Not in the clamor of the crowded street, not in the shouts and plaudits of the throng, but in ourselves, are triumph and defeat.--Henry Wadsworth Longfellow
REDIRECT ALERT! (Scroll down past this mess if you're trying to read an archived post. Thanks. No, really, thanks.)
Due to my inability to control my temper and complacently accept continued silliness with not-quite-as-reliable-as-it-ought-to-be Blogger/Blogspot, your beloved Possumblog will now waddle across the Information Dirt Road and park its prehensile tail at http://possumblog.mu.nu.
This site will remain in place as a backup in case Munuvia gets hit by a bus or something, but I don't think they have as much trouble with this as some places do. ::cough::blogspot::cough:: So click here and adjust your links. I apologize for the inconvenience, but it's one of those things.
Friday, June 04, 2004
Whither Chet the E-Mail Boy?
Nate McCord just sent me an e-mail a bit ago, and posted the same thing on his website--it looked a bit like Morse code, so I went over to this handy site I use occasionally for such things, but because of the use of the underscores for periods and the non-sequitur "A"s, I couldn't get anything as an output. I begged and pleaded with Nate to quit his infernal torture of me, and as partial relief, he sent me the address of yet another translating program. (One that obviously requires underscores instead of periods.) Sadly, my machine doesn't have the latest verson of Flash, and I can't download it because of the way the computers are configured, so I once again had to ask for help. Apparently Nate took pity on me after his sport at my expense and gave me the message in text form: Well, now, had Chet been here, he might could have caught on and been able to read the message by sight. As you all know, Chet the E-Mail Boy has a small desk in the basement under the stairs. Chet used to work for L&N as a telegrapher, and later in life operated a Linotype machine. In order to have something to do in his declining years, we took Chet on as a secretary to handle e-mail correspondence. In order to allow him to keep up on his former occupational skills, our system converts incoming messages to audible Morse code. Chet carefully writes down the information, then runs outside to the garage where he has a carefully maintained Mergenthaler Model 30, where he pounds out a bed of type, places it on his press, and makes a rough galley copy onto newsprint. He then comes upstairs and allows me to review the draft, make any corrections to style and grammar, then corrects the plate and prints out a final copy on 25 pound laid paper for my use. After reading the message, I dictate a reply, and Chet scurries off back downstairs and taps out a message on his keyset, which is converted to computerized form, and then sent to the original sender. The idea for this is derived from the ultra-efficient Chinese Postal Service plan where they hand-deliver hard copies of emails to postal customers. And, as I said, it gives Chet something to do.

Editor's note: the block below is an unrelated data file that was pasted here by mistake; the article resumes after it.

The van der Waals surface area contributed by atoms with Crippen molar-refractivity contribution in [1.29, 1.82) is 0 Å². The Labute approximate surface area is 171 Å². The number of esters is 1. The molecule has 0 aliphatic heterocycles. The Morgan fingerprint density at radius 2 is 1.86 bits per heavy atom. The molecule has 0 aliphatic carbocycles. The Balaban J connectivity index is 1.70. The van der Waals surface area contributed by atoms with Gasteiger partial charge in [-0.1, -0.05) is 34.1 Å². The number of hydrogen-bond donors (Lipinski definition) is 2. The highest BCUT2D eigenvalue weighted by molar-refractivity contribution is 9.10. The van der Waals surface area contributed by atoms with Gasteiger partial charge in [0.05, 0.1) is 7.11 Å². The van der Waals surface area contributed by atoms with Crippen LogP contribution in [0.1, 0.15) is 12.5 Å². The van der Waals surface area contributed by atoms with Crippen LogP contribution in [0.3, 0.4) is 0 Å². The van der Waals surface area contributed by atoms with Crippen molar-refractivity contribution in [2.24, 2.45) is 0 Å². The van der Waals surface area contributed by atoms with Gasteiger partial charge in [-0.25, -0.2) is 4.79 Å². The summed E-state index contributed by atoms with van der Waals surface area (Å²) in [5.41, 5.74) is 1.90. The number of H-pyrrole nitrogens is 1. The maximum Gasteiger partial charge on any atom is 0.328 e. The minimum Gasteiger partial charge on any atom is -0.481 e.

WHEN HE'S HERE!
Despite Nate's disparagement of my management style, Chet DOES get regular days off and holidays--I am not so cruel that I do not realize the value of allowing our employees recreational opportunities. Chet had Wednesday afternoon off for Bhutanese Coronation Day, and has all of today off so that he can wash the company van and replace the tie rod ends. Why, I even took him a snack of corn flakes not thirty minutes ago! As for why he has not been mentioned lately, it's the sad result of technological progress--with the comments section working, there is much less e-mail traffic than before, and Chet has less things to jot down.
But he is still around, and is in absolutely no danger of being replaced by a young blond intern. Unless she has her own set of tools and knows how to work on a 1979 Chevy Stepvan.
Chet says he is grateful that someone noticed his absence, and says hello to you all.
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